Group of Young MenThis week is National Men’s Health Week, and it is a moment to encourage healthy and safe lifestyles and speak to the men and boys in our lives to make their health a priority. In 2015, this country has seen a lot of health and quality-of-life issues affecting the Black men that we know. Here are some of the top leading health issues for African American men.

Prostate Cancer

African American men are nearly 1.6 times more likely to be diagnosed with prostate cancer than Caucasian men and 2.4 times more likely to die from the disease.

Although it is not fully understood why Black males suffer at higher incidences, it is believed that the combination of various disparities help create a perfect storm for this aggressive disease.

What he should do:

African American males aged 40 and over should have a yearly rectal exam and Prostate-Specific Antigen (PSA) Test.


African Americans are the ethnic group most affected by HIV in the United States. Black men have the highest rates of new HIV infections among all men.

Of the 38,000 total estimated new HIV infections among men in the United States in 2010, 39 percent (14,700) of the infections were in Blacks, 35 percent (13,200) were in whites and 22 percent (8,500) were in Latinos.

From 2008 to 2012, the death rate per 1,000 African Americans living with HIV declined only 28 percent, while there was a 22 percent decline seen among all people living with HIV.

What he should do:

If he is having unprotected sex –vaginal, anal or oral sex, he should wear a latex condom. He should also be getting tested at least every three months for HIV and other sexually transmitted diseases. Most states offer free, confidential and even anonymous testing. If he is injecting drugs, many states have a free syringe exchange and disposal plan for those without a prescription.

Heart Disease

Heart disease is the leading cause of death for men in the United States, killing 307,225 men in 2009—that’s 1 in every 4 male deaths. It is also the leading cause of death for Black men at roughly 25 percent. Half of the men who die suddenly of coronary heart disease have no previous symptoms. Even without symptoms, a man may still be at risk for heart disease.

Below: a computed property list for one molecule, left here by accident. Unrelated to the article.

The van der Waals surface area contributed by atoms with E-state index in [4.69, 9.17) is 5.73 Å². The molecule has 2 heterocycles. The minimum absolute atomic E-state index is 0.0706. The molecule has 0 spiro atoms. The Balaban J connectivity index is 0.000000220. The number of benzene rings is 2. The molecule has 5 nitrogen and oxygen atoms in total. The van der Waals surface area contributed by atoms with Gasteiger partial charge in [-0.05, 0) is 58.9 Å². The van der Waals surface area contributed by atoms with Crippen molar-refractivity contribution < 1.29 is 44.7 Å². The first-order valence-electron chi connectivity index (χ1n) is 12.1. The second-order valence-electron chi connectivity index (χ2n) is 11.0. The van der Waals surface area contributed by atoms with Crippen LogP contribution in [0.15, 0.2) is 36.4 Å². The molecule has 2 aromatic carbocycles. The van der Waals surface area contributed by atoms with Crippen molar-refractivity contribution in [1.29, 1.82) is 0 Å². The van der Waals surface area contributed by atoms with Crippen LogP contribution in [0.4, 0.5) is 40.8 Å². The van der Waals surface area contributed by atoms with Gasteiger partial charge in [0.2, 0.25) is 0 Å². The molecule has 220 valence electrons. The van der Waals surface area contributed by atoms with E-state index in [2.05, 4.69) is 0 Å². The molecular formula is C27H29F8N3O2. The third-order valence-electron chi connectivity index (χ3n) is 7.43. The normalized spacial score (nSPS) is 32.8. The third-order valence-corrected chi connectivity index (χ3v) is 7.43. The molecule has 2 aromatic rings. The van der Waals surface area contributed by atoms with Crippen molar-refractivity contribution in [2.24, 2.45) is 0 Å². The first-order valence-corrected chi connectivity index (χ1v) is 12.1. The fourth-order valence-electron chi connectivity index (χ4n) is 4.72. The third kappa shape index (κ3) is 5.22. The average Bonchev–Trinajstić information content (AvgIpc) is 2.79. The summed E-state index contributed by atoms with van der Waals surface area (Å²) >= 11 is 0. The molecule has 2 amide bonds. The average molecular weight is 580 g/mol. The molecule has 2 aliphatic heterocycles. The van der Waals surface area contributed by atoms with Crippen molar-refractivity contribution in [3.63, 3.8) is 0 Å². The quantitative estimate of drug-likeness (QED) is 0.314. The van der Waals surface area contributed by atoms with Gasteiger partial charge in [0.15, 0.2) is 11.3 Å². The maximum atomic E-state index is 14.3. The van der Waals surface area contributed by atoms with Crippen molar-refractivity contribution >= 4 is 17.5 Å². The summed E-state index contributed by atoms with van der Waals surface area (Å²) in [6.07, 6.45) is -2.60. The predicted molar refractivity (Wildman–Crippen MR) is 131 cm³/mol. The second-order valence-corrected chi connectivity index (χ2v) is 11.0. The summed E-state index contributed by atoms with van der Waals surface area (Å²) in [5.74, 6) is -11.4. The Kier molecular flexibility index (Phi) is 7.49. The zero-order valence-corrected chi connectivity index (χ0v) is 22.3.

What he should do:

There are several medical conditions and lifestyle factors that can increase one’s risk for heart disease. This includes but is not limited to diabetes, obesity, physical inactivity and excessive alcohol use. If your husband, father, brother or son is diabetic, he should make sure that he is managing his sugar and insulin properly, or speak with his healthcare provider.


Men are 25 percent more likely than women to have a stroke and Black men are twice more likely than other racial groups to have one.

There are two types of strokes:

Ischaemic stroke is similar to a heart attack, except it occurs in the blood vessels of the brain. Clots form either in the brain’s blood vessels, in blood vessels leading to the brain or even blood vessels elsewhere in the body which then may travel to the brain.

Haemorrhagic stroke is when a blood vessel in the brain breaks or ruptures. The result is blood seeping into the brain tissue, causing damage to brain cells.

Symptoms of a stroke include weakness or numbness of the face, arm or leg on one side of the body. Symptoms can also include:

  • Loss of vision or dimming vision (like a curtain falling)
  • Loss of speech, difficulty talking, or understanding what others are saying
  • Sudden, severe headache with no known cause

What he should do:

There are uncontrollable (like genetics) and controllable risk factors, but up to half of all strokes that occur could be prevented. Lifestyle behaviors such as smoking, obesity, and uncontrolled medical conditions like diabetes or hypertension could put your man at an unnecessary risk.

Final Word

African American men have the highest death rate of all racial/ethnic groups, male or female. Now, death is something that will happen to everyone eventually—but premature death is something we can sometimes prevent. So this week, take your man to the doctor or talk to someone you love about their health. Positive change can start with a conversation.

S.C. Rhyne is a blogger and novelist in New York City. Follow the author on Twitter @ReporterandGirl, and visit her website at

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